Today on Museum Bites we’re talking teeth. Did you know teeth are the hardest substance in our body? These pearly little gems tear our food into tiny bits, come in handy if we need to fend off an attack, and provide a little pocket change when we hide them under our pillow. Teeth are also a treasure trove of information. For over 5 million years, they have played a starring role in our evolutionary biology.
Museums are chock full of teeth, tusks, and fangs. Carnivores typically have long, sharp front teeth and serrated (think saw blade) molars. This toothy combination is ideal for snatching and tearing apart prey. Herbivores, on the other hand, tend to have broad front teeth and ridged molars. This combo is ideal for gnawing and grinding up fruit and tough plants.
Switch-hitting omnivores, like humans, sport a combination of tearing and grinding shaped teeth. Insectivores (yes, that’s a thing) have thin, needle-like teeth, ideal for piercing and devouring insects. Yum!
Tooth shape can tell us what an animal is capable of eating, but not its actual diet. The Nutcracker Man is an excellent example. In 1959, Mary Leakey and her team excavated Paranthropus boisei, a 2 million-year-old hominid. His large molars, powerful jaw, and pronounced cheekbones led Leakey to believe he consumed a steady diet of nuts and so he was dubbed Nutcracker Man.
Decades later, paleoanthropologists examined the microwear—microscopic pits and scratches—on Nutcracker Man’s tooth enamel. A steady diet of nuts would yield a large amount of microwear and tear, but Nutcracker Man had only a scant amount. Nuts apparently were not on the menu. Scientists surmised he instead dined on soft foods, like fruit.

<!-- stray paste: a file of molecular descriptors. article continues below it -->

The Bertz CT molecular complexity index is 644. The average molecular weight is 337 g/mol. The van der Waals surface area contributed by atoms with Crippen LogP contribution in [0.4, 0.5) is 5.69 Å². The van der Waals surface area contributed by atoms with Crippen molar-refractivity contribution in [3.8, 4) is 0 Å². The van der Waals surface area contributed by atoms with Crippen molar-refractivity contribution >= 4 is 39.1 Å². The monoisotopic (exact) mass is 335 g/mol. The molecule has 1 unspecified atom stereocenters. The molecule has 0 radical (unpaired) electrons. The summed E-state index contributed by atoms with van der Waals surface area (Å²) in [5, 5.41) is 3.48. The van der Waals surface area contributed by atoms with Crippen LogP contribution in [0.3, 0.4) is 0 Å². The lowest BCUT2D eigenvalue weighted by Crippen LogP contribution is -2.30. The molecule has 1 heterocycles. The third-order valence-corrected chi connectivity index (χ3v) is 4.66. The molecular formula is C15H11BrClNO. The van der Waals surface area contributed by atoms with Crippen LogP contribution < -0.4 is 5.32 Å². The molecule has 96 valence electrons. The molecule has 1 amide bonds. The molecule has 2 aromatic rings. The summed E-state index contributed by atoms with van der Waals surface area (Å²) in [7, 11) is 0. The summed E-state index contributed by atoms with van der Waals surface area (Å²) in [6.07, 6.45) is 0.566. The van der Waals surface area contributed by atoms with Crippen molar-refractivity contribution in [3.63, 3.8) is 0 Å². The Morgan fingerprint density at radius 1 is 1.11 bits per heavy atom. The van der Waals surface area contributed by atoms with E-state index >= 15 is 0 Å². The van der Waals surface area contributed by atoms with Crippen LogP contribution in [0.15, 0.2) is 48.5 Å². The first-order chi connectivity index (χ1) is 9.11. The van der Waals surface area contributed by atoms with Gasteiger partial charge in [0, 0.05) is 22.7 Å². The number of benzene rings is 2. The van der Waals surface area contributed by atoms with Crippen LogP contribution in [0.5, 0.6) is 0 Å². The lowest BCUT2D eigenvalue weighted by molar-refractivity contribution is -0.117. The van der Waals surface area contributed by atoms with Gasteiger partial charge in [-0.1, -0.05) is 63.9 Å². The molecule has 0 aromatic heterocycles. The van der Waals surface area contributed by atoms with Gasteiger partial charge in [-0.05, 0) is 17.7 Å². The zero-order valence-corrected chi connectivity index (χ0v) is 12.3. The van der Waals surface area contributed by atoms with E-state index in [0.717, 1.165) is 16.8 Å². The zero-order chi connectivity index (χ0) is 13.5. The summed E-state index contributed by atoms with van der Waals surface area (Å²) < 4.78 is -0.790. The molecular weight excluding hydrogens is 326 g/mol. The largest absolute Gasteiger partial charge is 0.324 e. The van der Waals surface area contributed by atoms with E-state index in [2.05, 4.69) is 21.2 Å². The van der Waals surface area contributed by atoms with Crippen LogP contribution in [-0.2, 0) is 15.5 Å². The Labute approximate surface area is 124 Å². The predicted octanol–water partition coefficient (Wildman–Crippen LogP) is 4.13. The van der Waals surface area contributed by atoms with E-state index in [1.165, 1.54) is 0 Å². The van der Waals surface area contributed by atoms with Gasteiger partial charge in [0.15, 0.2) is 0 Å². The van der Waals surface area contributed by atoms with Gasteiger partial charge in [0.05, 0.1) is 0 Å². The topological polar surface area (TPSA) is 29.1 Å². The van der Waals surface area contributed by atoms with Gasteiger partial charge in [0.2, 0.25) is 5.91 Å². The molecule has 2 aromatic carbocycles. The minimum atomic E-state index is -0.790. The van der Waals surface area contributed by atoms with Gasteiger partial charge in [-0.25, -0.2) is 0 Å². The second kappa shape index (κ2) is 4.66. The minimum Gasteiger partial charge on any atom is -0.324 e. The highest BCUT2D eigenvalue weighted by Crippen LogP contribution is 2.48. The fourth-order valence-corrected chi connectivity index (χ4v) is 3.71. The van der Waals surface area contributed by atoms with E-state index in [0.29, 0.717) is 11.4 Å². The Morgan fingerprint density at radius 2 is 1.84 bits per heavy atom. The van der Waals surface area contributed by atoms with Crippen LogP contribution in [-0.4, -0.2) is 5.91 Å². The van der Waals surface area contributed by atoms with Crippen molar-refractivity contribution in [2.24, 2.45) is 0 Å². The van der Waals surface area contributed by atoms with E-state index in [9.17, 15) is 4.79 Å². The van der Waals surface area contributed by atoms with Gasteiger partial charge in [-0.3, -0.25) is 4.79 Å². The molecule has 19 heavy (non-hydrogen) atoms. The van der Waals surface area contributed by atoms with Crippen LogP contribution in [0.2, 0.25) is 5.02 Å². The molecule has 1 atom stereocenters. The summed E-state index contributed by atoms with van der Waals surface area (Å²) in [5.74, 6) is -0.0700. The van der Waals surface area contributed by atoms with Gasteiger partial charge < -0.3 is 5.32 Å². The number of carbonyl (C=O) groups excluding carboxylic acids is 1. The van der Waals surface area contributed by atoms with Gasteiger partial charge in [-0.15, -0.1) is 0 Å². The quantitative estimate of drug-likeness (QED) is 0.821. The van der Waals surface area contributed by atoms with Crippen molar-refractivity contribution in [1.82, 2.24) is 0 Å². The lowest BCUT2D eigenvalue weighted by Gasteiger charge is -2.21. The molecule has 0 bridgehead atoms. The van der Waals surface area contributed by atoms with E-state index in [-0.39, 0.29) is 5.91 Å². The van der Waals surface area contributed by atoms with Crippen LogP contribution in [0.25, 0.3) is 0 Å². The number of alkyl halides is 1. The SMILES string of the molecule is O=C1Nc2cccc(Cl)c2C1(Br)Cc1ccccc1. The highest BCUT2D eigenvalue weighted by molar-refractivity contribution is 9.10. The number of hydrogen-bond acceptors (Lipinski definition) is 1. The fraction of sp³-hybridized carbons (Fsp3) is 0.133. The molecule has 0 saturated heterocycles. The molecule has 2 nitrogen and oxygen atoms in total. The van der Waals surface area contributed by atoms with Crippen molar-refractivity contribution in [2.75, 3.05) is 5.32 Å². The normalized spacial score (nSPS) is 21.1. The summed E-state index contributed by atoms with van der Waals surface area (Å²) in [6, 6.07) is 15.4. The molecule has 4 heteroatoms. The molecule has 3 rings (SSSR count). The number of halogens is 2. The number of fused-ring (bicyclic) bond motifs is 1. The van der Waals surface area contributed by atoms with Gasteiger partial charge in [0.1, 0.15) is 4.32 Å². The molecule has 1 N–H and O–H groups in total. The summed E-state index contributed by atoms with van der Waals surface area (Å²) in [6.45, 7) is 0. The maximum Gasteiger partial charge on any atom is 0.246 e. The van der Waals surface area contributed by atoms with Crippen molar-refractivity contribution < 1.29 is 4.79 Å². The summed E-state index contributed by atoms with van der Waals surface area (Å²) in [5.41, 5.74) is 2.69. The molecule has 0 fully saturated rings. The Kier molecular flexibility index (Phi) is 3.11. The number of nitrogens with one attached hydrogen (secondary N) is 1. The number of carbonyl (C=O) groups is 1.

But this is not the end of Nutcracker Man’s story. During childhood and adolescence, our teeth absorb molecules from the food we eat. By looking at the carbon isotopes embedded in Nutcracker man’s tooth enamel, scientists discovered C4. A shattering discovery! The C4 isotope is associated with the grasses of the savanna. Nutcracker Man wasn’t whipping up fruit smoothies in the cool, misty forest. He was nibbling on grass and roaming the much warmer climes of the savanna.
Another example of how teeth can help us piece together the past comes from our good friend, Lucy and her fellow Australopithecus Afarensis. The isotopes embedded in their tooth enamel revealed a significant change in their paleo-diet. Originally, Lucy and her relatives dined on fruits and leaves from the forest, but eventually, they switched to the grasses of the savanna. This ability to adapt helped preserve Lucy’s species and was an important step in evolution.
Next time you’re brushing those pearly whites, just remember teeth contribute vital information to understanding our past.
Fun Toothy Facts: Getting our wisdom teeth removed is a rite of passage, but did you know 35% of the population does not develop wisdom teeth? Anywhere from one to four of these final molars begin to emerge in our late teens or early twenties. I only had three and my older brothers had a field day with that bit of info. Speaking of older brothers, watch the outrageous prank these two play on their little sister after she has her wisdom teeth removed, Millicent and the Zombie Apocalypse.
Next week, Museum Bites will be out on Spring Break. I’ll be back in April with new places and spaces. Have a great couple of weeks!